Concerned about osteoporosis? You are not alone. To keep your bones healthy and strong, you must consider bone density. Weak and porous bones increase your risk of fractures, pain and disability. A woman starts out with less bone tissue than a man, and as you age, your bones weaken and lose density. If you're extremely thin, have a small body frame, have a parent or sibling with osteoporosis or are Asian or Caucasian, you have a greater risk of bone density loss. However, there are some relatively easy ways to maintain bone density.
Calcium is an important part of your diet and is essential to healthy bones, strong teeth and proper functioning of your heart, muscles, and nerves. Eating disorders such as anorexia and bulimia take a toll on your bone health, and stomach surgery, weight-loss surgery and conditions such as Crohn's disease, Cushing's disease and celiac disease affects your body's ability to absorb calcium. The Institute of Medicine recommends 1,000 milligrams of calcium per day for adults ages 19 to 50 and the recommendation increases to 1,200 mg per day for women age 51 and older.
Since your body cannot make calcium, it must absorb it from foods. Your job is to provide your body with calcium-rich foods such as yogurt, low-fat milk, cheese, dark green vegetables, such as broccoli and kale, almonds, and calcium-fortified foods such as tofu, soy beverages, cereal, bread, and orange juice. Ask your health care provider about calcium supplements if you think you're not getting enough calcium in your diet.
Vitamin D helps your body absorb calcium and phosphorus, which makes it an important nutrient for bone maintenance. Exposure to sunlight stimulates the body to produce its own vitamin D, but not everyone has the opportunity to bask in the sunshine each day. The alternative is to include in your diet foods rich in Vitamin D, such as fortified milk, egg yolks, and fatty fish such as tuna, salmon and sardines. Not all yogurt products contain vitamin D, so be sure to check the container label. If you choose to take a supplement, the Institute of Medicine recommends 600 international units of Vitamin D per day for adults ages 19 to 70.
According to Colorado State University's Department of Health and Exercise Science, studies show that both free weights and machine training at least three times each week tend to increase bone density. Both weight-bearing and strength training activities contribute to healthy bone density. Researchers found that postmenopausal women who had previously engaged in at least two sessions of resistance training per week for three years were able to maintain bone mineral density at the spine and hip, while a sedentary group had bone mineral density losses of 2 to 8 percent.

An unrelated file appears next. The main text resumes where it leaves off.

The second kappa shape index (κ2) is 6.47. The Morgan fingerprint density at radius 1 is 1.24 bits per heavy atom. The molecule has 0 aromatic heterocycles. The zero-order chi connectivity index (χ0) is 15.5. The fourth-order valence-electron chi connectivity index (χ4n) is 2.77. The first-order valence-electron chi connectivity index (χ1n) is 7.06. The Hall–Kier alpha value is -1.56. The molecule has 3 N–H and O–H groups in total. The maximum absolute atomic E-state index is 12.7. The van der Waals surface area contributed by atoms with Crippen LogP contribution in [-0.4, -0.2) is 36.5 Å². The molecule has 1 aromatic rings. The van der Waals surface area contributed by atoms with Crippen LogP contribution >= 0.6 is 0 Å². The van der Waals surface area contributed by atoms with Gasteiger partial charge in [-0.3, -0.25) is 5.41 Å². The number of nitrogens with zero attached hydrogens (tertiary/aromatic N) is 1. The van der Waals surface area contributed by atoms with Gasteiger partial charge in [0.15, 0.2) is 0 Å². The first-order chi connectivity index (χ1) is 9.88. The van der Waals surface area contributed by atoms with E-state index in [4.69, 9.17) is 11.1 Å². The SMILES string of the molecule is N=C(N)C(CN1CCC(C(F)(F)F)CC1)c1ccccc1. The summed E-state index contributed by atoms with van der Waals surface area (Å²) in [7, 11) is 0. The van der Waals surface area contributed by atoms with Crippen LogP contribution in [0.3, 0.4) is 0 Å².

Avoid Smoking and Alcohol
Give up cigarettes. Smoking speeds bone loss, perhaps by decreasing the amount of estrogen your body makes and by decreasing the intestine's ability to absorb calcium. While there isn't a definite link between limited alcohol consumption and osteoporosis, it's a good idea to curb your alcohol consumption to two drinks per day, because more than this may affect bone formation and interfere with calcium absorption.
Bone density may be affected both positively and negatively by medications you are taking. Certain medications, including corticosteroid medications, weaken bones or reduce bone mass. A number of medications, such as bisphosphonates and raloxifene, are available to help reduce bone loss and maintain bone mass. Hormone Replacement Therapy (HRT) can help maintain bone density, but it carries increased risk of blood clots and endometrial and breast cancer. If you have concerns about your bone density, talk with your primary health care provider regarding a plan for your specific needs.
- Academy of Nutrition and Dietetics: It's About Eating Right: Women: For Bone Health, Start Early
- Mayo Clinic: Adult Health: Bone Health: Tips to Keep Your Bones Healthy
- Institute of Medicine: Dietary Reference Intakes for Calcium and Vitamin D
- Harvard University: School of Public Health: The Nutrition Source: Strength an Flexibility Training
- Cedars-Sinai: Health Conditions: Osteoporosis
Karen Curinga has been writing published articles since 2003 and is the author of multiple books. Her articles have appeared in "UTHeath," "Catalyst" and more. Curinga is a freelance writer and certified coach/consultant who has worked with hundreds of clients. She received a Bachelor of Science in psychology.